'India's Daughter': A Horrifying Gang Rape and Its Festering Wounds

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'India's Daughter': A Horrifying Gang Rape and Its Festering Wounds

The Delhi gang-rape case provoked national outrage and led to massive protests across India.


"A decent girl won't roam around at 9 o'clock at night" - certainly not with a man who is not her father or brother. That's what Mukesh Singh, interviewed in Tihar Jail in Delhi in Leslee Udwin's documentary, "India's Daughter," says about the young woman he and his friends picked up in their bus on Dec. 16, 2012. They raped her, brutalized her (Singh dispassionately recounts how one of them "put his hand in her and pulled out something long - it was her intestines") and then dumped her by the side of the road. Sitting in his cell, Singh can't figure out what the big deal is. Things would have gone easier with her if she hadn't fought back, he says. And, after all, haven't others done worse?

The victim's story made headlines and incited protests across India about rape and the treatment of women. Udwin's film also made headlines: It was to air on Indian television but was banned because officials said they feared it would cause more civil unrest. If the contours of this story are well known from news accounts, Udwin adds some chilling images, especially the interviews with Singh and with his lawyers, who parrot similar ideas about appropriate conduct for young Indian women. ("Kissing from the mouth is bad," one says.)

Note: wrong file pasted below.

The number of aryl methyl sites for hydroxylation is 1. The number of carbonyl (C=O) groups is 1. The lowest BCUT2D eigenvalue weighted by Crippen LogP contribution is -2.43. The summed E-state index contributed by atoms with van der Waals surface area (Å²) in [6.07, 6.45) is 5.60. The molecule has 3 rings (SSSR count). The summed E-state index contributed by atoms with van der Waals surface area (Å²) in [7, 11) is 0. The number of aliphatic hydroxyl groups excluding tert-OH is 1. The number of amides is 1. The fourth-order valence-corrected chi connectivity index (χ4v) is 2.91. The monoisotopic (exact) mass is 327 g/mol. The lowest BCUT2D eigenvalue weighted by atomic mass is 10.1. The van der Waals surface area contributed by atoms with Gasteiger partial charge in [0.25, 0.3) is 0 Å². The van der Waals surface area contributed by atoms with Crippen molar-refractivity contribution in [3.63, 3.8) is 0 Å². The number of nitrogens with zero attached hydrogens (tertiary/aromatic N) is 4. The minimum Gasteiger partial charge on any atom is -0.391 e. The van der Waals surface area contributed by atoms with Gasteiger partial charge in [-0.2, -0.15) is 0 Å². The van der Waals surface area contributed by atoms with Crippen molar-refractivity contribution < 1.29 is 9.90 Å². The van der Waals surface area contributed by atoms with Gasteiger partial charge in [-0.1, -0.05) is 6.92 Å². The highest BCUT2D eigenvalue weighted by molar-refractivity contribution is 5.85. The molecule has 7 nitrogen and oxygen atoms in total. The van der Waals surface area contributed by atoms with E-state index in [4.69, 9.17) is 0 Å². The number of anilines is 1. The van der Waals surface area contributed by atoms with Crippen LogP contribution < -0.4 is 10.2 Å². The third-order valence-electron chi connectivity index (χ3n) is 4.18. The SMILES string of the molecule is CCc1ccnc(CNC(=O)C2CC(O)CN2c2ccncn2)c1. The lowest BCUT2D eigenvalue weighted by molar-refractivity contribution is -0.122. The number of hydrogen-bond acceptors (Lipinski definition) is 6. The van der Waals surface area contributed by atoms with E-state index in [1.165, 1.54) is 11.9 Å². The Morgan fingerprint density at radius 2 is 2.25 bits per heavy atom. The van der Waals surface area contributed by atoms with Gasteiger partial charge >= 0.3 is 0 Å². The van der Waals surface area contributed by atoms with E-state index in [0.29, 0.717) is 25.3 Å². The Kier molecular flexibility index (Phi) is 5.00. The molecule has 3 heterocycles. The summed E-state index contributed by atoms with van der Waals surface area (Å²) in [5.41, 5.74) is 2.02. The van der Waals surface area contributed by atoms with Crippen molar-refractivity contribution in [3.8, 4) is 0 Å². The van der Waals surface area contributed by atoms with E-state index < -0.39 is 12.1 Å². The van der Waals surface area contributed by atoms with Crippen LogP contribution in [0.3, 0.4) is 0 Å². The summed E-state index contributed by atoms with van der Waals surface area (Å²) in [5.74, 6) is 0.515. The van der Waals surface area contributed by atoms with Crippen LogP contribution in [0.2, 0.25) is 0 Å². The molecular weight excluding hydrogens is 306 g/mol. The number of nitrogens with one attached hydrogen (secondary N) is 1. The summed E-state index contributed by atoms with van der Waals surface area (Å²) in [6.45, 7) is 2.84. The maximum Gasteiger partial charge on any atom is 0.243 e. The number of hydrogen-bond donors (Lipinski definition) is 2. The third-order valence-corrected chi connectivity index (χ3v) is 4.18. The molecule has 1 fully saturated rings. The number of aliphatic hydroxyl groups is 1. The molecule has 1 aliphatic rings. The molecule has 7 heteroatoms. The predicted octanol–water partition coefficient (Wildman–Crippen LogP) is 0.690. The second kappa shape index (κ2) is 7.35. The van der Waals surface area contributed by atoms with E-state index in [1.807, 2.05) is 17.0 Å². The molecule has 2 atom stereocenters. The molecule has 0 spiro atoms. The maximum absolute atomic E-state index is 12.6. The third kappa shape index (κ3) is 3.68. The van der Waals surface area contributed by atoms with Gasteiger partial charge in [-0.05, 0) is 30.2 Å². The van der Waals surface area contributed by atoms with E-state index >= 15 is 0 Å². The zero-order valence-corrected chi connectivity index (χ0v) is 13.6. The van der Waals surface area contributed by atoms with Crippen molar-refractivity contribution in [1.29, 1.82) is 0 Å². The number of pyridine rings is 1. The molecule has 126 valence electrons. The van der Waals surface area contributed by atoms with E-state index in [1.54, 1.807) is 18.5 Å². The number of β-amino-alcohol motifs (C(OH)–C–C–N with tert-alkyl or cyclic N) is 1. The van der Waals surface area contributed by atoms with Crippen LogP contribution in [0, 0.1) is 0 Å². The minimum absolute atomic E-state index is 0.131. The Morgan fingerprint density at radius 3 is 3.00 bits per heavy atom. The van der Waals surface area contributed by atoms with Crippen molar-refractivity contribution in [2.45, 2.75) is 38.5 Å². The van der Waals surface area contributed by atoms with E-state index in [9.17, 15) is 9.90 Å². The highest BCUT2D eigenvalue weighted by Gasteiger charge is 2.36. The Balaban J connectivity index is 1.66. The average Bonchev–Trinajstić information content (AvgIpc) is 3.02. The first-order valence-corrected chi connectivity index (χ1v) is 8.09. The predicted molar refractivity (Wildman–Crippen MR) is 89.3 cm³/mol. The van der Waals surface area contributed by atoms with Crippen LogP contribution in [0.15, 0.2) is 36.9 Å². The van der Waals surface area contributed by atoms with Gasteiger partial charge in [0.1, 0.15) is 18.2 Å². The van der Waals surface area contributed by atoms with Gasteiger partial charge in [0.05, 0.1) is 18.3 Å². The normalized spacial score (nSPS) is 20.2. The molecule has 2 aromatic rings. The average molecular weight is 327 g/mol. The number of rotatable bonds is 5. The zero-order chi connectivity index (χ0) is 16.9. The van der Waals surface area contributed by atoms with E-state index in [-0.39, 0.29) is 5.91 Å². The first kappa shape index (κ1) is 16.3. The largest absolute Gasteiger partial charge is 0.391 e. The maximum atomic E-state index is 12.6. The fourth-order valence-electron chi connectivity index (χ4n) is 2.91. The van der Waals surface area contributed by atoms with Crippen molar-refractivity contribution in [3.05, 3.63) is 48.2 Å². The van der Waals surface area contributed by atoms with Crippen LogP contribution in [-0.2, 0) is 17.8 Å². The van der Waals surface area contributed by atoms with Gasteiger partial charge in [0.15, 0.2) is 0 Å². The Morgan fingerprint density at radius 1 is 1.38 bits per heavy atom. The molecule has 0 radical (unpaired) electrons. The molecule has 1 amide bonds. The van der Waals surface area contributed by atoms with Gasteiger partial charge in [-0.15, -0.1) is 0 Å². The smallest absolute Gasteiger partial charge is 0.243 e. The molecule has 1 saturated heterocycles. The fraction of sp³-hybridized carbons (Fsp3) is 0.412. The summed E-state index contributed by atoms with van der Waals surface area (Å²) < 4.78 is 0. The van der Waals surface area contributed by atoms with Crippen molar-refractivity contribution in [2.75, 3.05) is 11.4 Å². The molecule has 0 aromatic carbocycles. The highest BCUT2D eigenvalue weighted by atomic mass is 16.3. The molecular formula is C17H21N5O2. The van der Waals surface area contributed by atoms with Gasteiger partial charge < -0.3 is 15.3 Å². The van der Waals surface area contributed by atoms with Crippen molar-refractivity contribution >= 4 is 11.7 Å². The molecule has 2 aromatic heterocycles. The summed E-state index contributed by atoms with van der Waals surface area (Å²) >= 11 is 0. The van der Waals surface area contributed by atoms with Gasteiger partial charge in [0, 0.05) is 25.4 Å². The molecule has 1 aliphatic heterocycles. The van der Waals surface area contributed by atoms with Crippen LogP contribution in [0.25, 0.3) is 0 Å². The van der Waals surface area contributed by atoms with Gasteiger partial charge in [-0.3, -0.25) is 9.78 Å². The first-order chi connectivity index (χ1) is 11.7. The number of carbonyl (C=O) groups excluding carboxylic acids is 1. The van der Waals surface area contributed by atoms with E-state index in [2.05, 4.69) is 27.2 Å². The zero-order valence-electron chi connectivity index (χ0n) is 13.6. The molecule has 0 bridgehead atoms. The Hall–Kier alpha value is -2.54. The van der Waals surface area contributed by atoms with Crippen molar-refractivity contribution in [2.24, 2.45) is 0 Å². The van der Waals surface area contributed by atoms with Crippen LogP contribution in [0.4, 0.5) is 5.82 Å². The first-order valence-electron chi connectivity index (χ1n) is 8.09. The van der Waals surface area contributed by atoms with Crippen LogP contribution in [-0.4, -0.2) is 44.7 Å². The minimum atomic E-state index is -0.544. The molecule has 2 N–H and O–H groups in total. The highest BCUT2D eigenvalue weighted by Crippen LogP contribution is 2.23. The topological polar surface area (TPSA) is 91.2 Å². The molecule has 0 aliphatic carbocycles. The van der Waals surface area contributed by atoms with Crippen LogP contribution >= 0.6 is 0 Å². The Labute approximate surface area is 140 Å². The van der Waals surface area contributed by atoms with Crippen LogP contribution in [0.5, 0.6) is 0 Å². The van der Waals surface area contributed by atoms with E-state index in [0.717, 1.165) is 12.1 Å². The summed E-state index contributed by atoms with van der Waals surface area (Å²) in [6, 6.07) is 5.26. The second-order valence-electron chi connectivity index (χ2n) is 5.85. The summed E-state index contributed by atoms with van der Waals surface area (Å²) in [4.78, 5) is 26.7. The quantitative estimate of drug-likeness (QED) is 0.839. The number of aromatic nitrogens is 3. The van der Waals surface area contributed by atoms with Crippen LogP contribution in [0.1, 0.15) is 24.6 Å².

The tale that Udwin, a British filmmaker, tells is the one that captured the Indian imagination and made the victim's case a sensation: an aspirational young woman, modern and educated - she was a medical student; her parents sold their ancestral lands to pay for her schooling - cut down by men whose attitudes about women seem to come from a different world. At the end of her film, Udwin reminds us of the obvious - violence against women is not merely an Indian problem. But "India's Daughter" is a portrait of a place and time. And for all of its horrors, the movie has a positive message, too: Out of tragedy - and this case is just one of many - can come galvanizing change.

"India's Daughter" is not rated. English and Hindi with English subtitles. Running time: 1 hour, 3 minutes.
 


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